OpenTrack 4.0

On Linux PC I did usually compile Opentrack with the Wine Glue, patch in my custom appdata folder for Proton and hope that it’s still ABI compliant to Just work™. Alas recent Proton is sandboxed within pressure vessel and the usual approach of memory mapping is simply no longer working, if I got the gist of this right.

So my current strategy is to download and drop the Windows build of Opentrack into the game folder and chain-load the EXE with the game where the Opentrack EXE would listen on UDP while my native Opentrack BIN would send via UDP. A task not made easy with Proton but it is possible. The following snippet may give you some pointers. You will have to adjust it for your needs:

# 359320 is a Steam game app ID, in this case 359320 = Elite Dangerous
export STEAM_APP_ID="359320"
export STEAM_COMPAT_DATA_PATH=/games/steam/steamapps/compatdata/$STEAM_APP_ID
cd "/games/steam/steamapps/common/Elite Dangerous/opentrack2/install"
python3 /games/steam/steamapps/common/Proton\ -\ Experimental/proton run opentrack.exe

Why running Opentrack twice? The native build performs a lot better with my webcam and every frame really counts here. Reading data via UDP is not much of a burden for Proton. This also saves me the trouble of fiddling with Wine Glue, a painful compile process nobody should endure involving installation of many many additional 32-bit libraries. Hilarious but it works.

Compiling with Wine Glue

You have been warned but this is how it basically works once all required developer packages are installed, that includes the wine-devel packages for i686 (and libevdev if you want virtual joystick support). On Fedora Linux you’d for example also need cmake git qt5-qttools-devel qt5-qtbase-private-devel and procps-ng-devel opencv-devel libevdev-devel. Adapt to your own needs.

git clone
cd opentrack
mkdir build
cd build
ccmake ../
make -j4
make install

The important part is to tick the SDK_WINE option or we don’t get the precious Wine Glue. Here, have a video:

How Opentrack works

Please do keep in mind that I never touched any head tracking before so I had to grasp the theory behind all this first.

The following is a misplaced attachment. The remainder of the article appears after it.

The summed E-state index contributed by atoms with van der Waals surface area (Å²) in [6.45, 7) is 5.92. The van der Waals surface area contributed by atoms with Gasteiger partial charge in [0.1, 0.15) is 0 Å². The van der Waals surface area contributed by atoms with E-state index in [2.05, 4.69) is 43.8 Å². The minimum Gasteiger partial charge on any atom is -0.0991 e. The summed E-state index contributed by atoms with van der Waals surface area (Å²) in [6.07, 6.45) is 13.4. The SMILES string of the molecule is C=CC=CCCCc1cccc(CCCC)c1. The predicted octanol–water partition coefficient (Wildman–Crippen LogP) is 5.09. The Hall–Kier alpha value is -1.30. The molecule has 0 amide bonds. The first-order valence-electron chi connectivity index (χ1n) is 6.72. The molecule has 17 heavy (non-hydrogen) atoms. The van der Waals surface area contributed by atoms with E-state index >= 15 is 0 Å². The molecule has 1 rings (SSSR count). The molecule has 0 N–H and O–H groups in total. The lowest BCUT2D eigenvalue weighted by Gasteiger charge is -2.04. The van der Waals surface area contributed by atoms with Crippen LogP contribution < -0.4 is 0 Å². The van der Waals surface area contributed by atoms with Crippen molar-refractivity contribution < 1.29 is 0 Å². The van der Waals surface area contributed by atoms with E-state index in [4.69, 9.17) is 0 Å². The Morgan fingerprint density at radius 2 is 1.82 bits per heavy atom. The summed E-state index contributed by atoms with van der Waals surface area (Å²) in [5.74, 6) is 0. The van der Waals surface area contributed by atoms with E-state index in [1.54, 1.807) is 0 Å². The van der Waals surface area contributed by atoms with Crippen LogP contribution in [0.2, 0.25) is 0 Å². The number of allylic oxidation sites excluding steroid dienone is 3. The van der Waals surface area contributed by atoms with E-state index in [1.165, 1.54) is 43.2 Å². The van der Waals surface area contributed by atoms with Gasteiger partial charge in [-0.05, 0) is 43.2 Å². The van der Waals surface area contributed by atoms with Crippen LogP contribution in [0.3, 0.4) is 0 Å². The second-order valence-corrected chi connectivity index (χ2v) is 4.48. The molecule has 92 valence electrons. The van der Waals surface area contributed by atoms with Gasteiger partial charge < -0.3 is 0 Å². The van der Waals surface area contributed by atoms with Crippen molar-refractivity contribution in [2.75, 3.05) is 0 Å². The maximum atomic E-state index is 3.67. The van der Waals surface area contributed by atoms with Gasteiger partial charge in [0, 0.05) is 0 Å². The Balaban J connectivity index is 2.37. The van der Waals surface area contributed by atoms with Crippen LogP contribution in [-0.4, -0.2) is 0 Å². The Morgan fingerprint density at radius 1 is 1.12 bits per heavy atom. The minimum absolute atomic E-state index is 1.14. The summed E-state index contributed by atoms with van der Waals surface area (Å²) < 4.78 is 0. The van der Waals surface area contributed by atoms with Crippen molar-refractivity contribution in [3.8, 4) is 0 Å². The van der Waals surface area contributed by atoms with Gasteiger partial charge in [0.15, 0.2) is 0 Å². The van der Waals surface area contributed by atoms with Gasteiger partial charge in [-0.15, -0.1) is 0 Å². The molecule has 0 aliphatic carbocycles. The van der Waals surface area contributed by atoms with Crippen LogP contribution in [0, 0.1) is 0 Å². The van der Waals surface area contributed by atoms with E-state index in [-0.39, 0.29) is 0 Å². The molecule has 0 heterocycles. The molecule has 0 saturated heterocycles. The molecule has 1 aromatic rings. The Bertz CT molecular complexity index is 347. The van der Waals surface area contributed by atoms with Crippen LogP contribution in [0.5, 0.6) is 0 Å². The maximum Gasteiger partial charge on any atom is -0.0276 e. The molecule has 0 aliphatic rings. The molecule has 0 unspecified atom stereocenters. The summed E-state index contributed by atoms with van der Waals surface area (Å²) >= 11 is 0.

Funny enough a Kerbal Space Program extension on GitHub provided me with the idea how TrackIR is supposed to function: so let’s clear that one up: The code looks for the registry entry Software\\NaturalPoint\\NATURALPOINT\\NPClient Location that points to the NPClient.dll (or NPClient64.dll) which in turn in loaded by the executable if found and accessed.

So what Opentrack does is once it’s started and configured to use Wine - Windows layer for Unix as Output: It “injects” the key [Software\NaturalPoint\NATURALPOINT\NPClient Location] to the user.reg of the configured Wine/Proton prefix on start. The also started is used for the shared memory mapping – means from my understanding from the Opentrack binary to some Wine process. TrackIR.exe is just a dummy that may also be run with Wine but does nothing. It’s apparently for games that check for a process with that name before they initialize head tracking features. Neat, huh?

Wine settings for Opentrack with installed wine glue
Wine settings for Opentrack with installed wine glue

For this to work you have to click on the little hammer symbol next to Output so make sure that your Wine Prefix is properly configured or Opentrack may insert the registry key to the wrong Wine prefix.